[OPE-L:1287] Re: international value

Paul Cockshott (wpc@clyder.gn.apc.org)
Sun, 3 Mar 1996 14:19:22 -0800

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G Levy
(1) Shouldn't the international market establish a single SNLT for a
particular branch of production? While wages and productivity would vary
between producers in Paris and Lisbon, how would that impact SNLT?

To the extent that the socially necessary labour time is defined to
be the average labour time over all producers, then it exists
abstractly anyway. The question is to what extent market competition
will cause convergence on this socially neccessary time by individual
producers, or, on the contrary, can wide divergences from the
socially necessary time be stable under competition.

The rate of value production per-capita in Lisbon is under half
that in Paris, if recent EU figures are to be believed. This reflects
their comparative mean levels of productivity. Since wages in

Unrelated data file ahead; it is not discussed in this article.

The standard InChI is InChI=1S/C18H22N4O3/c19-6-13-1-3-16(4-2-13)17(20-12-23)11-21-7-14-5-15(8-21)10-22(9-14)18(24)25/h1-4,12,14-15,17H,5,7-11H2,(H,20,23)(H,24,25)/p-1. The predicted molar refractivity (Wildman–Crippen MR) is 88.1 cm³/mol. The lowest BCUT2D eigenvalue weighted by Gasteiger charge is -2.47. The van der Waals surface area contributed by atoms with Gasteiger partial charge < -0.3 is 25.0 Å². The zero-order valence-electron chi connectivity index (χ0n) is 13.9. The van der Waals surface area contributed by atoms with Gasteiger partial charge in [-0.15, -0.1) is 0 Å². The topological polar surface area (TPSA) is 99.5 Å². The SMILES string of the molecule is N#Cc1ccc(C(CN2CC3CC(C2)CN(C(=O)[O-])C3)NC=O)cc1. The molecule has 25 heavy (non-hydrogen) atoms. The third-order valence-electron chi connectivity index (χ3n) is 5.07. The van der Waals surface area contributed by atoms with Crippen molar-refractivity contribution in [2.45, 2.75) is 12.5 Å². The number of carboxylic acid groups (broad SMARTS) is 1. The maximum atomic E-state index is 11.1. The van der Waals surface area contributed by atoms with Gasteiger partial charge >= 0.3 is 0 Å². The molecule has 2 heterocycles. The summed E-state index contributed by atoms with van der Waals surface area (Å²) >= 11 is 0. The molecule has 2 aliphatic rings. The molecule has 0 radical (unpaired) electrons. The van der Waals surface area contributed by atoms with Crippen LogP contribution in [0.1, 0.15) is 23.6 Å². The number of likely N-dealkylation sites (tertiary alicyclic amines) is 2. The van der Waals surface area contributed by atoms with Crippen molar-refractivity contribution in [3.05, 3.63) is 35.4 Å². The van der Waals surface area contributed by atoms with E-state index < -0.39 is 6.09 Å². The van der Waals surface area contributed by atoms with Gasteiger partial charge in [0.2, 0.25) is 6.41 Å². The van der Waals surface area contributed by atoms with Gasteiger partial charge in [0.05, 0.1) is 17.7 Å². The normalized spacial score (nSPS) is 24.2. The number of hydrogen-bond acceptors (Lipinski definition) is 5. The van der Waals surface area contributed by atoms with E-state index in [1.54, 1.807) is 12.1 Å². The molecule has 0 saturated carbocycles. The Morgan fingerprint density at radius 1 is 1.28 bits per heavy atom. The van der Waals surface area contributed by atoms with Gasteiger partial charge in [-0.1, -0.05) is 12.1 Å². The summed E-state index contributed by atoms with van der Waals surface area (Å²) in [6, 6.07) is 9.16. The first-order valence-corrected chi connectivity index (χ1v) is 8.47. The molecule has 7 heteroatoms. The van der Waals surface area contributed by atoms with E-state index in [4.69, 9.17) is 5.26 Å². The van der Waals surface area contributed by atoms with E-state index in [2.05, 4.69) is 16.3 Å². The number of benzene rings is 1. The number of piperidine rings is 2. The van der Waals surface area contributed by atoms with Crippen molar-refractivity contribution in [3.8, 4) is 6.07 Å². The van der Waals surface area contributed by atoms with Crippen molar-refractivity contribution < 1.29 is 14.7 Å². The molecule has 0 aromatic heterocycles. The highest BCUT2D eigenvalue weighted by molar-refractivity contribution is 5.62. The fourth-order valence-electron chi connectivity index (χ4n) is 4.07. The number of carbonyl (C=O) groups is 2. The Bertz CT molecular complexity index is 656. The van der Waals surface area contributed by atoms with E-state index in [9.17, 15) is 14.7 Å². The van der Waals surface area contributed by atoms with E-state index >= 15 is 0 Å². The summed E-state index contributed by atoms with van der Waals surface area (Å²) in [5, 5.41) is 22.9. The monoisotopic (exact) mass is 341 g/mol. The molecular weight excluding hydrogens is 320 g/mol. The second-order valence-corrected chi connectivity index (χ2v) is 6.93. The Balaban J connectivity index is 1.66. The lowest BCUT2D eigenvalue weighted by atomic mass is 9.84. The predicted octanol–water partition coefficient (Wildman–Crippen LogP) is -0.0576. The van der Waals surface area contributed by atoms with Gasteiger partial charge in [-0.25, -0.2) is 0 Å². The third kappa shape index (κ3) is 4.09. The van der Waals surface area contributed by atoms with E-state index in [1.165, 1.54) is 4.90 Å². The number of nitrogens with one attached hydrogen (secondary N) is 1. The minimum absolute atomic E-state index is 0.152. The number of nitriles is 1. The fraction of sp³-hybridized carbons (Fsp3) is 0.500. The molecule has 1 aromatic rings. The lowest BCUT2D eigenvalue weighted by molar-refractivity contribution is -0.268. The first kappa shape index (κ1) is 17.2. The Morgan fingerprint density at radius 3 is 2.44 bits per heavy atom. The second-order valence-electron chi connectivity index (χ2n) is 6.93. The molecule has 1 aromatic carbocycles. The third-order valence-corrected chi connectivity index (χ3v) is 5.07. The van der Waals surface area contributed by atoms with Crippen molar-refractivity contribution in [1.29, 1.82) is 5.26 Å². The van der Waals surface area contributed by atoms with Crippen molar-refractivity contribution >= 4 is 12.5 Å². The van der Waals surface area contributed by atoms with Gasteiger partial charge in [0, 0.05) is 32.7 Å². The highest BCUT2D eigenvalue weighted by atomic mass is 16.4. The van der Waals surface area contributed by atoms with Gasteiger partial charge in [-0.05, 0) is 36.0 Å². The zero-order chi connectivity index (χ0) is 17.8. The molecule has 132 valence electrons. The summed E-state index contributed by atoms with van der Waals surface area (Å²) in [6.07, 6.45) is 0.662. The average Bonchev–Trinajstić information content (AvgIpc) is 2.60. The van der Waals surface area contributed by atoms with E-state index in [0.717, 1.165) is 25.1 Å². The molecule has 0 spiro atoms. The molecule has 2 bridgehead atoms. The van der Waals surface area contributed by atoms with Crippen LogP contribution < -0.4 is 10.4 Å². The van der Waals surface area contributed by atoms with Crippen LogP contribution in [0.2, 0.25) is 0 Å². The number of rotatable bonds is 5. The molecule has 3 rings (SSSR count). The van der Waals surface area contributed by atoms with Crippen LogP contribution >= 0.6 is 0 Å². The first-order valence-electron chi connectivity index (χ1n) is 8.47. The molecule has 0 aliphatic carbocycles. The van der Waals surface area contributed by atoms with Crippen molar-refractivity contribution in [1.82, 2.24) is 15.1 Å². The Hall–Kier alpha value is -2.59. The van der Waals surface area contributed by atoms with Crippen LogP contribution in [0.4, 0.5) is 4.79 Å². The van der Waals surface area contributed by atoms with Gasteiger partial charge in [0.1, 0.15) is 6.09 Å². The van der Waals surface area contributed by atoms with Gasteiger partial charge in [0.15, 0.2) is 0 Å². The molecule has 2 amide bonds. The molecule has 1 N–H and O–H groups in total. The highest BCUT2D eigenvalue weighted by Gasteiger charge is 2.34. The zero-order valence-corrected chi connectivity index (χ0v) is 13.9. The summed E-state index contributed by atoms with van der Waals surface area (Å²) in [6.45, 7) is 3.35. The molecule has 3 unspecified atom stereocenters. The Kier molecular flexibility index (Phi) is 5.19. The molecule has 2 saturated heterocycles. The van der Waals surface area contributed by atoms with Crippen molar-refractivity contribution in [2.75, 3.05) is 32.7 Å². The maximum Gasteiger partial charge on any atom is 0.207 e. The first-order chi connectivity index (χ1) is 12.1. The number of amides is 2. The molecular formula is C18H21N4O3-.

Lisbon are lower than in Paris, it is however, cost effective for
a capitalist producer to use more labour intensive techniques
in Lisbon, and still be able to compete with a more efficient
producer in Paris. Thus within individual branches of production,
there is no very strong pressure to ensure that the same amount
of labour is used in high and low wage areas. This is one of the
fundamental limitations of capitalism, the law of value can only
assert itself via the intermediary of wages, which are a highly
variable measure of labour.

G. Levy
(2) As for the last sentence, aren't you assuming that wage determination
depends on firm profitability? This leaves little or no room for the
ability of workers to raise the customary wage within a particular region
through collective action.

I think it is certainly possible for workers within a particular
trade to raise their wages through collective action. It is also
between cities within different jurisdictions with different trades
union laws for differences in collective strength to be translated
to differences in the local rate of exploitation, But these as measured
by the share of wages in turnover etc, are small relative to the
differences between regional wage rates within the EU. Thus although
differences in union organisation etc may have an effect, I reckon
that this is small relative to the effect of differences in productivity.